I also play violin and, until I started writing, I played professionally in a number of bands, did session work for recordings and lots of TV. Music tends to happen late at night, and my best time for writing is early in the morning, so it’s good that I never tried to make them overlap. I need my eight hours sleep a night, otherwise I get crabby.

When I’m not writing or luthiering, I read, garden, walk, swim, listen to music and go fishing.

Me: What’s next on your writing agenda?
Cath: I’m polishing my second book, and I’m halfway through my third. They’re both about Odysseus too. I have lots of other ideas and half-finished projects, but these books are where my heart lies and I want to focus on them.

Murder at Mykenai is in the shops now (Walker Books Australia, 2013, ISBN 9781922077943). It’s a young adult book: Cath says it’s for readers aged 12 to 15 years. But I’ve read an early draft and I think older readers will enjoy it too, especially fans of historical fiction. I can’t wait to go to the launch, not only to get my hands on my very own copy, but because I’ll also finally get to meet my virtual friend in person.

Well done Cath! Here’s to many more successful launches to come.

Tuesday, 11 June 2013

Golden Yarns down south

I was at the Golden Yarns children’s writers and illustrators hui earlier this month. Held in Christchurch, it was get together for many of the main authors and illustrators working on children’s books in New Zealand. It was very exciting for someone like me to sit in the same room as these wonderfully talented people and discuss what’s happening in publishing at the moment.

In some ways it was a bit bleak, because the New Zealand publishing industry is not in a great state just now (less books are being published; authors are finding it harder to get their work accepted; many big publishers are closing shop and moving overseas). But in other ways it was very inspiring, because writers and illustrators are finding other, more creative ways to get their work out there, and many are having a lot of success (especially with self-publishing and e-books). After all, if you’re an author or illustrator and making books is what you want to do, there’s no point letting tough times stand in the way of your dreams. We still need books!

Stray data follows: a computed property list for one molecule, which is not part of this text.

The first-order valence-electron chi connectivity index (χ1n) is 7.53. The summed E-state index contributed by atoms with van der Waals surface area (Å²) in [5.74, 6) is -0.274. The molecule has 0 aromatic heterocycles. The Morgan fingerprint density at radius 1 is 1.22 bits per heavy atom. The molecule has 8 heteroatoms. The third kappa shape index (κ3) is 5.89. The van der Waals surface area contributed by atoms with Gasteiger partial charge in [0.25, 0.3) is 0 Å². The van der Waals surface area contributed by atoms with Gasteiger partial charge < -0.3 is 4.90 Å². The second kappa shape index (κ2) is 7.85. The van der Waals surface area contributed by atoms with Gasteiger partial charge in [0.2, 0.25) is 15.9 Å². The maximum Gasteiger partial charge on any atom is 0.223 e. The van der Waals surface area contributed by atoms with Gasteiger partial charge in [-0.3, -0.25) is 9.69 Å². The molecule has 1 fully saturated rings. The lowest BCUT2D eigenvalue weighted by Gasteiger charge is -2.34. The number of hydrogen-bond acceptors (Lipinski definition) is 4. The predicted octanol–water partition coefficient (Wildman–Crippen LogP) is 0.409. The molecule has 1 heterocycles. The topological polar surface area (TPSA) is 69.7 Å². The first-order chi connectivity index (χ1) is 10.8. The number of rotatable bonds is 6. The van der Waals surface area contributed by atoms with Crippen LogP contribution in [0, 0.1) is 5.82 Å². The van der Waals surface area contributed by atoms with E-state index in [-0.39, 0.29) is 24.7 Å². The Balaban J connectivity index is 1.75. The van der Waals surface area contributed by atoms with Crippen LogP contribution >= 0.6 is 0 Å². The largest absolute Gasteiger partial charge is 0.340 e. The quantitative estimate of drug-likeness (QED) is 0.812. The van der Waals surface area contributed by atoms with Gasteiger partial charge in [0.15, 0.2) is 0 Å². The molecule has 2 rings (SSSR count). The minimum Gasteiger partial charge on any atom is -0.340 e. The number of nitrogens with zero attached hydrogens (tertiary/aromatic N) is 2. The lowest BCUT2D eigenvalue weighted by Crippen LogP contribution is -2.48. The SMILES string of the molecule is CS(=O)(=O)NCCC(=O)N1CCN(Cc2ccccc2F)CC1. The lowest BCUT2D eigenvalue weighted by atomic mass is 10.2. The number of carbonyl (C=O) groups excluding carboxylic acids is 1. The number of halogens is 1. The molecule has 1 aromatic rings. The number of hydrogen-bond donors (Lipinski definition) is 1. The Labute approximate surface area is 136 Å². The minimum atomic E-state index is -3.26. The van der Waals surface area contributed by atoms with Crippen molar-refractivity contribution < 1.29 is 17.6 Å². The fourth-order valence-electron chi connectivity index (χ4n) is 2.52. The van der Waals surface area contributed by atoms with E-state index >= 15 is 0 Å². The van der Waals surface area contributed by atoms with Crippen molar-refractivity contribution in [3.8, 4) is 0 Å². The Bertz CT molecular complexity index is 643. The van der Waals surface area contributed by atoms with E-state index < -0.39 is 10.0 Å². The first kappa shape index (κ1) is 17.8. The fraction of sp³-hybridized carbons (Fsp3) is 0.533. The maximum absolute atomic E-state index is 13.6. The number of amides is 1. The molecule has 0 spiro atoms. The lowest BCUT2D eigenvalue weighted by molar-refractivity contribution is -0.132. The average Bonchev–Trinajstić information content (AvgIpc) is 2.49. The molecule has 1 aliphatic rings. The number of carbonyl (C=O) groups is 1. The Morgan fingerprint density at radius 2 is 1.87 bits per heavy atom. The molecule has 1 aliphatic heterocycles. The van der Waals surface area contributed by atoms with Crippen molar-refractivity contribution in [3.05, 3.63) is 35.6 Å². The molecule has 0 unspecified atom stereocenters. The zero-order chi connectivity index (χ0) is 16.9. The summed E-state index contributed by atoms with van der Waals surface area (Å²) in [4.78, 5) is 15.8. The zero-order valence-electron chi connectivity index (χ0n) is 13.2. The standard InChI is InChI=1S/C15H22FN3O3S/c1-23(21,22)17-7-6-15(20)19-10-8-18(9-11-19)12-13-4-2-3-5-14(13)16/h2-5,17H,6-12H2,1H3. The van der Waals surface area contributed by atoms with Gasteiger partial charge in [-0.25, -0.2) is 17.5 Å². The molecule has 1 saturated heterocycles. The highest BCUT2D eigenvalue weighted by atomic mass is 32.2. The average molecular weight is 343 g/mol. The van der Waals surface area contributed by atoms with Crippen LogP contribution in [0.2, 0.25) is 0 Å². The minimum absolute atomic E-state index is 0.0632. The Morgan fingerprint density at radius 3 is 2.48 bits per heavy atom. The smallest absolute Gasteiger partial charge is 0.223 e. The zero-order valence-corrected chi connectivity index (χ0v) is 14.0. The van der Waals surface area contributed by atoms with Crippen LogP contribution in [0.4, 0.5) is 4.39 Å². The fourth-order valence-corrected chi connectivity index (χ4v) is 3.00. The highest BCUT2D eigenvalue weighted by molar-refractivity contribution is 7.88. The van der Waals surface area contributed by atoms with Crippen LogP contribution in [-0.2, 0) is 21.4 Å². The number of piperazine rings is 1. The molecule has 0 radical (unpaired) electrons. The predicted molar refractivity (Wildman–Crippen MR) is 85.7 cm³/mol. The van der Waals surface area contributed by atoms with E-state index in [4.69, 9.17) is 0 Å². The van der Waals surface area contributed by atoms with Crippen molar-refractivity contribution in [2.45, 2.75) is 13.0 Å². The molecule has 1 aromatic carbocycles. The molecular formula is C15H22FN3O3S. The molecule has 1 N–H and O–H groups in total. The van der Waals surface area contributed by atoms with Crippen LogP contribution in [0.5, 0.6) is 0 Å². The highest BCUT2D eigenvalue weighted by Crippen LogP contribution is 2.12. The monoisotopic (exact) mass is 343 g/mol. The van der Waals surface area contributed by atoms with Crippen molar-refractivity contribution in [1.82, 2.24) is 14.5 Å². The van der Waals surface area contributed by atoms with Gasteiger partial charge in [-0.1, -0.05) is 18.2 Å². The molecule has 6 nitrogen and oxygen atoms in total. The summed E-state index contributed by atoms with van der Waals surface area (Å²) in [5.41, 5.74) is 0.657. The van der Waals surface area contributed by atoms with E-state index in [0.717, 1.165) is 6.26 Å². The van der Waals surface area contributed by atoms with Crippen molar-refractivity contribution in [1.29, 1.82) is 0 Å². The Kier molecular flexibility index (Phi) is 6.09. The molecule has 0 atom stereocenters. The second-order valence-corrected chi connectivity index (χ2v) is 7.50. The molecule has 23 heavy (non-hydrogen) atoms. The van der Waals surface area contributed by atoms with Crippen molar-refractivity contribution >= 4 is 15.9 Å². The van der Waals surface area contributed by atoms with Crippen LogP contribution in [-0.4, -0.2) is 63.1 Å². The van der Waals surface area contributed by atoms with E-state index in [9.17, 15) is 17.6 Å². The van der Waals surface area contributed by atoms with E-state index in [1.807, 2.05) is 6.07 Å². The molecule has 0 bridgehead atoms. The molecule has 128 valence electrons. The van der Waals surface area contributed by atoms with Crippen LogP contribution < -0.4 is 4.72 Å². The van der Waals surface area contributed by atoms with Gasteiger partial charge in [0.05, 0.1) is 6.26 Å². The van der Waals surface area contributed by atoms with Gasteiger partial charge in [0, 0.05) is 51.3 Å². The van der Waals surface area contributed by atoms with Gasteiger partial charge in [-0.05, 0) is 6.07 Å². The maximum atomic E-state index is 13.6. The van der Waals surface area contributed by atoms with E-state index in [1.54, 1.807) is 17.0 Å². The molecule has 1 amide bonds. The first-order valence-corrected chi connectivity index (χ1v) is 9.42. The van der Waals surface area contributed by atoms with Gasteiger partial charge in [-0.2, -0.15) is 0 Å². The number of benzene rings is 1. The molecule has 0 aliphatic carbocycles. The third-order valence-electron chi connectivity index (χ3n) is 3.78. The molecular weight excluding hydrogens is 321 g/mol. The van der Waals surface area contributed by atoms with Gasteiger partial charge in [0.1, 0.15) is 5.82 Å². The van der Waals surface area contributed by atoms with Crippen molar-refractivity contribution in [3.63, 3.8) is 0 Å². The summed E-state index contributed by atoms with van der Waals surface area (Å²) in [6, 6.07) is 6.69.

It got me thinking that maybe I should give it a go. I’ve got a manuscript that hasn’t found a home. But I still like the story, and I think kids will too. So that’s what I’m going to do. Publish my own book. And I’ll keep you updated here about how it’s going. Because that’s something else I learned; that publishing your own books is a lot of work, and they’ll be a lot of steps I need to consider and take!
But it will be fun too, and I’m excited because by Christmas I could have another lovely book to add to my site. That is, unless some fabulous publisher offers me six figures for it in the meantime. But I wouldn’t hold your breath; my odds are on the book!

Sunday, 9 June 2013

Virtual author visits with book lovers

One of the lovely spin offs of being Star Author last month on the Christchurch Kids Blog was being contacted by kids who love books. Enterprising Dyer Street School in Lower Hutt emailed me to find out if I would do an author visit with them; on Skype. What great idea.

We were in the middle of a wild west coast thunderstorm at the time (complete with hail the size of peas), but that just added to the excitement. Because it was exciting (at least from my point of view) to talk to these seven fabulous kids, who love reading so much that once a week they get together to discuss and research books.

They were smart too. They all knew what they liked, and didn’t like in a book, and had an impressive list of favourite authors. They’d even prepared a list of questions to ask me in advance, like:

·        Why haven’t you published many books? Answer: Because I waste so much time dreaming about what it will be like when I have more time to write

·        Who is your favourite author? Answer: An impossibly hard question, but Kyle Mewburn and Victoria Azaro would have to be up there at the moment

·        Where did you get the idea of being an author for a job? Answer: Desperation. I used to work in an office, but I really didn’t like having to wear shoes all the time. When you’re a writer you can wear bare feet and pyjamas all day if you want.    

·        Why do you like poo so much? Answer:  Because it’s hard to be serious when you’re writing about poo and I do like to laugh.

…and lots of other smart questions. So thank you very much Dyer Street kids; I hope you find lots of other great authors to Skype.